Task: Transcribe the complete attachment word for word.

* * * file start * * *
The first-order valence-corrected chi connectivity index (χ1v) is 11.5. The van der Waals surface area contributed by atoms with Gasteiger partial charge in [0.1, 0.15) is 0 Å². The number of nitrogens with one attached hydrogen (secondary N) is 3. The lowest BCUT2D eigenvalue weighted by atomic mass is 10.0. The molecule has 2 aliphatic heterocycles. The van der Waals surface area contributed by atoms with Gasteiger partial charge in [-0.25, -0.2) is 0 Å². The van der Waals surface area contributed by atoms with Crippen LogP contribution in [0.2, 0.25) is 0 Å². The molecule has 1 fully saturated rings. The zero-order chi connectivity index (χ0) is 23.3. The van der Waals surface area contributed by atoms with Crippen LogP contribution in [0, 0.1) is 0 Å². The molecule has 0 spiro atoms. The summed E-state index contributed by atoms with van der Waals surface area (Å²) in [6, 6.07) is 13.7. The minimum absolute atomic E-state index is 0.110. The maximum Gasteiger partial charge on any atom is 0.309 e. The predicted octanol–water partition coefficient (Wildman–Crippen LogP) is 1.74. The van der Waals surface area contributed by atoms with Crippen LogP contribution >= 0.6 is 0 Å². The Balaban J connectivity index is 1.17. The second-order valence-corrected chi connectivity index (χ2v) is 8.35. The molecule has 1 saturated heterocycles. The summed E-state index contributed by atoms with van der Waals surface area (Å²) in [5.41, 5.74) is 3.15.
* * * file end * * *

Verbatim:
The first-order valence-corrected chi connectivity index (χ1v) is 11.5. The van der Waals surface area contributed by atoms with Gasteiger partial charge in [0.1, 0.15) is 0 Å². The number of nitrogens with one attached hydrogen (secondary N) is 3. The lowest BCUT2D eigenvalue weighted by atomic mass is 10.0. The molecule has 2 aliphatic heterocycles. The van der Waals surface area contributed by atoms with Gasteiger partial charge in [-0.25, -0.2) is 0 Å². The van der Waals surface area contributed by atoms with Crippen LogP contribution in [0.2, 0.25) is 0 Å². The molecule has 1 fully saturated rings. The zero-order chi connectivity index (χ0) is 23.3. The van der Waals surface area contributed by atoms with Crippen LogP contribution in [0, 0.1) is 0 Å². The molecule has 0 spiro atoms. The summed E-state index contributed by atoms with van der Waals surface area (Å²) in [6, 6.07) is 13.7. The minimum absolute atomic E-state index is 0.110. The maximum Gasteiger partial charge on any atom is 0.309 e. The predicted octanol–water partition coefficient (Wildman–Crippen LogP) is 1.74. The van der Waals surface area contributed by atoms with Crippen LogP contribution >= 0.6 is 0 Å². The Balaban J connectivity index is 1.17. The second-order valence-corrected chi connectivity index (χ2v) is 8.35. The molecule has 1 saturated heterocycles. The summed E-state index contributed by atoms with van der Waals surface area (Å²) in [5.41, 5.74) is 3.15.